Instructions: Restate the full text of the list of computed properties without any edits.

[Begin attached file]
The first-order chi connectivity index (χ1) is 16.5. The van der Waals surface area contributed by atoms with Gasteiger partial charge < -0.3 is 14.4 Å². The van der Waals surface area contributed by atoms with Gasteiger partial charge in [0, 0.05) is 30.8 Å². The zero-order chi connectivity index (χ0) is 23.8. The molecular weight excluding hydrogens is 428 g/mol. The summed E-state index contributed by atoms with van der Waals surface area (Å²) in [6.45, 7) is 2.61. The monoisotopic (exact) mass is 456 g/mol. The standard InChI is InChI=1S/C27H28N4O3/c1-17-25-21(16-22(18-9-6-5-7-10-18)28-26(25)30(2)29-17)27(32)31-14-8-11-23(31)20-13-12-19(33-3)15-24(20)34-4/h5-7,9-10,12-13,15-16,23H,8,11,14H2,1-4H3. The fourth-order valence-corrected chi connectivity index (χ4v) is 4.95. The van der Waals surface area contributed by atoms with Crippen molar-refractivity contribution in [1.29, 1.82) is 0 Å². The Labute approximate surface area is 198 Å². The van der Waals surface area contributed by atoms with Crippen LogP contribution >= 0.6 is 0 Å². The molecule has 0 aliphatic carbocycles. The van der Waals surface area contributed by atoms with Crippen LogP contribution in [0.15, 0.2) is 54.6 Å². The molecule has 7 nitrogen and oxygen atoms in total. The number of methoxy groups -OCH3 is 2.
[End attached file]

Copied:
The first-order chi connectivity index (χ1) is 16.5. The van der Waals surface area contributed by atoms with Gasteiger partial charge < -0.3 is 14.4 Å². The van der Waals surface area contributed by atoms with Gasteiger partial charge in [0, 0.05) is 30.8 Å². The zero-order chi connectivity index (χ0) is 23.8. The molecular weight excluding hydrogens is 428 g/mol. The summed E-state index contributed by atoms with van der Waals surface area (Å²) in [6.45, 7) is 2.61. The monoisotopic (exact) mass is 456 g/mol. The standard InChI is InChI=1S/C27H28N4O3/c1-17-25-21(16-22(18-9-6-5-7-10-18)28-26(25)30(2)29-17)27(32)31-14-8-11-23(31)20-13-12-19(33-3)15-24(20)34-4/h5-7,9-10,12-13,15-16,23H,8,11,14H2,1-4H3. The fourth-order valence-corrected chi connectivity index (χ4v) is 4.95. The van der Waals surface area contributed by atoms with Crippen molar-refractivity contribution in [1.29, 1.82) is 0 Å². The Labute approximate surface area is 198 Å². The van der Waals surface area contributed by atoms with Crippen LogP contribution >= 0.6 is 0 Å². The molecule has 0 aliphatic carbocycles. The van der Waals surface area contributed by atoms with Crippen LogP contribution in [0.15, 0.2) is 54.6 Å². The molecule has 7 nitrogen and oxygen atoms in total. The number of methoxy groups -OCH3 is 2.